Teacher Content Knowledge

In this Spotlight, Julie Luft reflects on the various ways that teachers' subject-matter knowledge can be strained as teachers navigate the STEM education landscape and their careers as well as key questions that can guide innovation in content knowledge supports for teacher educators and teachers. In addition, nine DRK-12 projects discuss the approaches they're taking to developing and measuring different types of teacher content knowledge for improved STEM teaching and learning.

Subject Matter Knowledge is Important!

Julie Luft, Athletic Associaton Professor, University of Georgia

Aankit Patel

Any educator knows that content knowledge is important in teaching. In our work, we have been thinking about content knowledge as subject matter knowledge. For us, we see subject matter knowledge as knowledge in the discipline taught by a teacher. It often includes an understanding about how the discipline advances, along with what is known within the discipline. These areas are certainly intertwined because as inquiries are made, there is an advancement of knowledge.
Our recent work has been focused on understanding what happens when a teacher doesn’t have enough subject matter knowledge. There are certainly different ways in which teachers are constrained in their subject matter knowledge. For instance, science educators have long known that elementary science teachers often don’t have an adequate science background. As generalists, they have typically taken a limited number of subject matter courses.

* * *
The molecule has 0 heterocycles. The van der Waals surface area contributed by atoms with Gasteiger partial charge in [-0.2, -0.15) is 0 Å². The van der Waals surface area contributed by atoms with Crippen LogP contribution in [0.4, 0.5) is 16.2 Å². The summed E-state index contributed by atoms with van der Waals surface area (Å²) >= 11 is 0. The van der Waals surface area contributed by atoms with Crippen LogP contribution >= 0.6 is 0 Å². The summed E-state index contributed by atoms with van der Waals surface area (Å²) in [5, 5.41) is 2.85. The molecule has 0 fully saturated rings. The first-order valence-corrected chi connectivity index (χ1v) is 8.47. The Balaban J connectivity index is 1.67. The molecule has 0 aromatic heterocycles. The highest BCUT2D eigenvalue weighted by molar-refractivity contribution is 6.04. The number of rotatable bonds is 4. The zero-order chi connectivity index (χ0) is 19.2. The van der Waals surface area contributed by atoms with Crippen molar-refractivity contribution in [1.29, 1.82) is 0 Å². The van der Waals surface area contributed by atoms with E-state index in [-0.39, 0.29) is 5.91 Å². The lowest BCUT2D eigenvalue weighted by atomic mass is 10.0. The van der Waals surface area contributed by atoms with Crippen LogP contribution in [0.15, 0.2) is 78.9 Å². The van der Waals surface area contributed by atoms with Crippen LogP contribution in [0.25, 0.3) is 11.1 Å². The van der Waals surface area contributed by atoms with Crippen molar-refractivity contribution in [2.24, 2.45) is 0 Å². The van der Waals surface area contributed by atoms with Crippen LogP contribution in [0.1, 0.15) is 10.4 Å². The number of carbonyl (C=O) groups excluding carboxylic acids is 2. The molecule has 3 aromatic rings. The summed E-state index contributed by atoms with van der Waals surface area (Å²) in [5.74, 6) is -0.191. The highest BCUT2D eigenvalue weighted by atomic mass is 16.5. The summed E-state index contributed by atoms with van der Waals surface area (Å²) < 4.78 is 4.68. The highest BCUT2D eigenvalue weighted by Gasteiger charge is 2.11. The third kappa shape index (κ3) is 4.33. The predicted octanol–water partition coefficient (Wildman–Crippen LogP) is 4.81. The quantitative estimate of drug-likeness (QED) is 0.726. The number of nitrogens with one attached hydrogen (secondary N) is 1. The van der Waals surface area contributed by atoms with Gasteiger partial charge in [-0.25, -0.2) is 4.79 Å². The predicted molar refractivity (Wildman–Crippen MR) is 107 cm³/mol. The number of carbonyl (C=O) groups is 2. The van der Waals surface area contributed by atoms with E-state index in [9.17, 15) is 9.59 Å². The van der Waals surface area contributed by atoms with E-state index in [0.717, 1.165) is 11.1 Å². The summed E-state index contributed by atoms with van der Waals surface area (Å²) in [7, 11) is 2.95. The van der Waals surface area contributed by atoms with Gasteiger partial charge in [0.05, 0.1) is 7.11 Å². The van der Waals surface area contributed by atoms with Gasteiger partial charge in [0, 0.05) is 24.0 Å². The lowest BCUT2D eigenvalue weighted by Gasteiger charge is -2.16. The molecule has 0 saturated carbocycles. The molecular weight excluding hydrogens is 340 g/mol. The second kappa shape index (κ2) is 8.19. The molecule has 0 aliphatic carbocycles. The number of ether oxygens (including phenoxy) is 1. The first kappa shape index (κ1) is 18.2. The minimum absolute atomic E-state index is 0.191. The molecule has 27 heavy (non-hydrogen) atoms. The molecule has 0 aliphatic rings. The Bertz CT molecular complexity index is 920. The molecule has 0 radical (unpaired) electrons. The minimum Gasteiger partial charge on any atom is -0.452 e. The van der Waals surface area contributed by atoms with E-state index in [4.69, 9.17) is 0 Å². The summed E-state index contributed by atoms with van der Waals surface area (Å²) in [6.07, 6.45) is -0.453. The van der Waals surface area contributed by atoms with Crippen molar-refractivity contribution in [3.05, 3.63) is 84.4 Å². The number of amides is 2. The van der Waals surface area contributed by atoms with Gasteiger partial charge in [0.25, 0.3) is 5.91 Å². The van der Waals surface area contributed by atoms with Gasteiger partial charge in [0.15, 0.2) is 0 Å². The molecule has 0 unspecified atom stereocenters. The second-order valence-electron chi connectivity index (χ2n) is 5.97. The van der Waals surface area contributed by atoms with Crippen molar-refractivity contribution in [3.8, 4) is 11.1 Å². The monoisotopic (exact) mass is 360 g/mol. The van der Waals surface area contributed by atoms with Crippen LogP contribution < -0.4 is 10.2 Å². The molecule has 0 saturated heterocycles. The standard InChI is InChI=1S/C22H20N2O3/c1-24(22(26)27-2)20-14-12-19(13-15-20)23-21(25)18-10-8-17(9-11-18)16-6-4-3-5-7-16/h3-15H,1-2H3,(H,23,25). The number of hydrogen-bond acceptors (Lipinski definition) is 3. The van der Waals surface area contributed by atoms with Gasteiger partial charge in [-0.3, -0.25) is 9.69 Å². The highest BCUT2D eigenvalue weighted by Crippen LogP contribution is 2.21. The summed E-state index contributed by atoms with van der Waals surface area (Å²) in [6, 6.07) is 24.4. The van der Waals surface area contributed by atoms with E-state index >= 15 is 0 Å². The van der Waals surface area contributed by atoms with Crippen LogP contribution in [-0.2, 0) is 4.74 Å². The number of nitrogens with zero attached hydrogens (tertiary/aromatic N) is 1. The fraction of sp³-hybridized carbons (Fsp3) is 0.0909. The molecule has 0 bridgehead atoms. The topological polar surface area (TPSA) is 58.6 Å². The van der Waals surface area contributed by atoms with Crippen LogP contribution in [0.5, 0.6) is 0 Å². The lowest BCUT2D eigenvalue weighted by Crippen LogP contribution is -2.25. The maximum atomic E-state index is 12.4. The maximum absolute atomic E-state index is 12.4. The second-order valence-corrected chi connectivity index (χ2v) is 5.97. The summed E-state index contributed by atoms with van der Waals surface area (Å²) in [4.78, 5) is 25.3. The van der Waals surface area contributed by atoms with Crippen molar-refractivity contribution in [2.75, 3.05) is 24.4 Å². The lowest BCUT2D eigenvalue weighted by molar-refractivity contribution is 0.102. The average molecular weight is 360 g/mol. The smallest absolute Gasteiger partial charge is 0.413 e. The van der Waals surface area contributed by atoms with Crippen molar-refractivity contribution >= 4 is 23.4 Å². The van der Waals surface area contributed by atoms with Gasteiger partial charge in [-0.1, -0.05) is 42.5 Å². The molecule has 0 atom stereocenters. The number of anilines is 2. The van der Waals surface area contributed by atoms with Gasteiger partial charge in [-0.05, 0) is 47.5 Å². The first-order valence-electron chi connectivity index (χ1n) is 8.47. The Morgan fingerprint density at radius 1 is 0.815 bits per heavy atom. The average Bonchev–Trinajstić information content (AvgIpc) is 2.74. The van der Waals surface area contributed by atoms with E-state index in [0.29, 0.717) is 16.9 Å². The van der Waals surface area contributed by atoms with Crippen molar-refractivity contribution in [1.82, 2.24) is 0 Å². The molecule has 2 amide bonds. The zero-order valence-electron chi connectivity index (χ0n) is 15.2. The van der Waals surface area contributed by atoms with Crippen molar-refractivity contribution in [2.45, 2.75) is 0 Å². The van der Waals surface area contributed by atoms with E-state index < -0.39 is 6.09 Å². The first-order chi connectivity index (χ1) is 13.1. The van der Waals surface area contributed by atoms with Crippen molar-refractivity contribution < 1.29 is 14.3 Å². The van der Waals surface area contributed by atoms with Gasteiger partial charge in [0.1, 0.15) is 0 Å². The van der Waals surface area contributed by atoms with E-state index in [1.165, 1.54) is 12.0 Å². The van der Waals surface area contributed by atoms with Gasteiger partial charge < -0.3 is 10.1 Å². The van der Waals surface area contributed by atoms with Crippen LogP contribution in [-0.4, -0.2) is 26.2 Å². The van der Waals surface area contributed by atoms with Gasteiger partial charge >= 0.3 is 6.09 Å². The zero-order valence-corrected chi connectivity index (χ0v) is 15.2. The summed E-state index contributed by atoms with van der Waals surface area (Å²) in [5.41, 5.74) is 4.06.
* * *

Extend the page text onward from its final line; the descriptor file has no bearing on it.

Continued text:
Another variation can be found among new science teachers. A new science teacher may have taken the required number of subject matter courses to teach a topic, and may even be certified in the assigned area of instruction. Yet when the teacher steps into the classroom, the knowledge the teacher needs to draw upon may not be adequate in representing the topic of instruction. It’s not that the teacher doesn’t have the knowledge; it’s that their knowledge may not be coherent or organized in a way to support an understanding of the course content. For instance, a biology teacher may be a specialist in cellular biology, but still required to teach ecology...

Featured Projects

BioGraph 2.0 - Online Professional Development for High School Biology Teachers for Teaching and Learning About Complex Systems (NSF #1721003)

PI: Susan Yoon | Co-PIs: Eric Klopfer, Rebecca Maynard

Target Audience: In-service high school science teachers, specifically biology teachers

Target Teacher Content Knowledge (TCK): The project is developing and measuring teacher content knowledge around complex systems, modeling, and argumentation, through common biology topics.